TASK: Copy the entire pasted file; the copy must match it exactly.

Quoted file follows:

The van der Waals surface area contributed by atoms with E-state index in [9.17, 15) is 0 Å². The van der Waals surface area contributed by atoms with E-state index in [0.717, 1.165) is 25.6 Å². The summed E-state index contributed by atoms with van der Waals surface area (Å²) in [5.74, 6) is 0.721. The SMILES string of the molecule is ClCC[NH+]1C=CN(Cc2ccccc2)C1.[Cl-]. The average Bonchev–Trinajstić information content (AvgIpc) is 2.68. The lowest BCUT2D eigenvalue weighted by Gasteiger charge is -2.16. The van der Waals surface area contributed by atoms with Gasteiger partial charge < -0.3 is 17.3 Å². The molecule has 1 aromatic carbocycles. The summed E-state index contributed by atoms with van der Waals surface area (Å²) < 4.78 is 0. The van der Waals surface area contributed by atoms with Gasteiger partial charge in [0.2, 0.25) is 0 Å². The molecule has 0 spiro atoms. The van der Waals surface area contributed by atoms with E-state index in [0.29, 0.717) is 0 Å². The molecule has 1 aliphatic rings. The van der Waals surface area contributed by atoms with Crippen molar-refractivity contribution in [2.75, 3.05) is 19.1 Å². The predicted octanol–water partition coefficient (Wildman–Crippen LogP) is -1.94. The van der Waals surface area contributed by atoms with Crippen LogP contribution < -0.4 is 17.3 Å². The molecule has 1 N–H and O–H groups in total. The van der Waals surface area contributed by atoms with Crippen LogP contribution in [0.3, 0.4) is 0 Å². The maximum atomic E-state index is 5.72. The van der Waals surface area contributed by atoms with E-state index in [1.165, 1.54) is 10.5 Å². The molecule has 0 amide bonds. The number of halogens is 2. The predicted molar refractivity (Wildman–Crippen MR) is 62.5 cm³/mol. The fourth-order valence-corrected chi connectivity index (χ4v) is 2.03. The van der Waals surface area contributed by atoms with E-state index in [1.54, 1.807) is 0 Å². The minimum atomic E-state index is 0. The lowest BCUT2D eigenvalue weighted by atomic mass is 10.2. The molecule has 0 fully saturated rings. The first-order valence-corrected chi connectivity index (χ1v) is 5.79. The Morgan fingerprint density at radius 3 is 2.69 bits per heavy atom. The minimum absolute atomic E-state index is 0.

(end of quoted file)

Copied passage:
The van der Waals surface area contributed by atoms with E-state index in [9.17, 15) is 0 Å². The van der Waals surface area contributed by atoms with E-state index in [0.717, 1.165) is 25.6 Å². The summed E-state index contributed by atoms with van der Waals surface area (Å²) in [5.74, 6) is 0.721. The SMILES string of the molecule is ClCC[NH+]1C=CN(Cc2ccccc2)C1.[Cl-]. The average Bonchev–Trinajstić information content (AvgIpc) is 2.68. The lowest BCUT2D eigenvalue weighted by Gasteiger charge is -2.16. The van der Waals surface area contributed by atoms with Gasteiger partial charge < -0.3 is 17.3 Å². The molecule has 1 aromatic carbocycles. The summed E-state index contributed by atoms with van der Waals surface area (Å²) < 4.78 is 0. The van der Waals surface area contributed by atoms with Gasteiger partial charge in [0.2, 0.25) is 0 Å². The molecule has 0 spiro atoms. The van der Waals surface area contributed by atoms with E-state index in [0.29, 0.717) is 0 Å². The molecule has 1 aliphatic rings. The van der Waals surface area contributed by atoms with Crippen molar-refractivity contribution in [2.75, 3.05) is 19.1 Å². The predicted octanol–water partition coefficient (Wildman–Crippen LogP) is -1.94. The van der Waals surface area contributed by atoms with Crippen LogP contribution < -0.4 is 17.3 Å². The molecule has 1 N–H and O–H groups in total. The van der Waals surface area contributed by atoms with Crippen LogP contribution in [0.3, 0.4) is 0 Å². The maximum atomic E-state index is 5.72. The van der Waals surface area contributed by atoms with E-state index in [1.165, 1.54) is 10.5 Å². The molecule has 0 amide bonds. The number of halogens is 2. The predicted molar refractivity (Wildman–Crippen MR) is 62.5 cm³/mol. The fourth-order valence-corrected chi connectivity index (χ4v) is 2.03. The van der Waals surface area contributed by atoms with E-state index in [1.54, 1.807) is 0 Å². The minimum atomic E-state index is 0. The lowest BCUT2D eigenvalue weighted by atomic mass is 10.2. The molecule has 0 fully saturated rings. The first-order valence-corrected chi connectivity index (χ1v) is 5.79. The Morgan fingerprint density at radius 3 is 2.69 bits per heavy atom. The minimum absolute atomic E-state index is 0.